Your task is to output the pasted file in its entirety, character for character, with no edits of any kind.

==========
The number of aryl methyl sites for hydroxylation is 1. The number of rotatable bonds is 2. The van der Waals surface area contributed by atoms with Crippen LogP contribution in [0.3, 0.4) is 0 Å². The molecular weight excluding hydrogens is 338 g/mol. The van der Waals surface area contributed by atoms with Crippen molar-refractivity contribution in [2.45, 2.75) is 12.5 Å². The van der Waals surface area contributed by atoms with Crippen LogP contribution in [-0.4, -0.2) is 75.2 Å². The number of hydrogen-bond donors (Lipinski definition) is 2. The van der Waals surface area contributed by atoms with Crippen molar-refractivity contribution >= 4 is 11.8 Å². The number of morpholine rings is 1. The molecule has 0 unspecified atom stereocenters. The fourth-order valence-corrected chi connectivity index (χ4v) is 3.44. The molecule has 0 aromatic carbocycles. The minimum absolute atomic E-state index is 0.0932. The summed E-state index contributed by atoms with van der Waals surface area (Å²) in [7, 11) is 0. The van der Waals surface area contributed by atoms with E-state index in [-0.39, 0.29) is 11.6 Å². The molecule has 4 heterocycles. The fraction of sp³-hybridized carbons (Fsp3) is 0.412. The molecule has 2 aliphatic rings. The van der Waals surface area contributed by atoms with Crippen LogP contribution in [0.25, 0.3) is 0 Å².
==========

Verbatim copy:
The number of aryl methyl sites for hydroxylation is 1. The number of rotatable bonds is 2. The van der Waals surface area contributed by atoms with Crippen LogP contribution in [0.3, 0.4) is 0 Å². The molecular weight excluding hydrogens is 338 g/mol. The van der Waals surface area contributed by atoms with Crippen molar-refractivity contribution in [2.45, 2.75) is 12.5 Å². The van der Waals surface area contributed by atoms with Crippen LogP contribution in [-0.4, -0.2) is 75.2 Å². The number of hydrogen-bond donors (Lipinski definition) is 2. The van der Waals surface area contributed by atoms with Crippen molar-refractivity contribution >= 4 is 11.8 Å². The number of morpholine rings is 1. The molecule has 0 unspecified atom stereocenters. The fourth-order valence-corrected chi connectivity index (χ4v) is 3.44. The molecule has 0 aromatic carbocycles. The minimum absolute atomic E-state index is 0.0932. The summed E-state index contributed by atoms with van der Waals surface area (Å²) in [7, 11) is 0. The van der Waals surface area contributed by atoms with E-state index in [-0.39, 0.29) is 11.6 Å². The molecule has 4 heterocycles. The fraction of sp³-hybridized carbons (Fsp3) is 0.412. The molecule has 2 aliphatic rings. The van der Waals surface area contributed by atoms with Crippen LogP contribution in [0.25, 0.3) is 0 Å².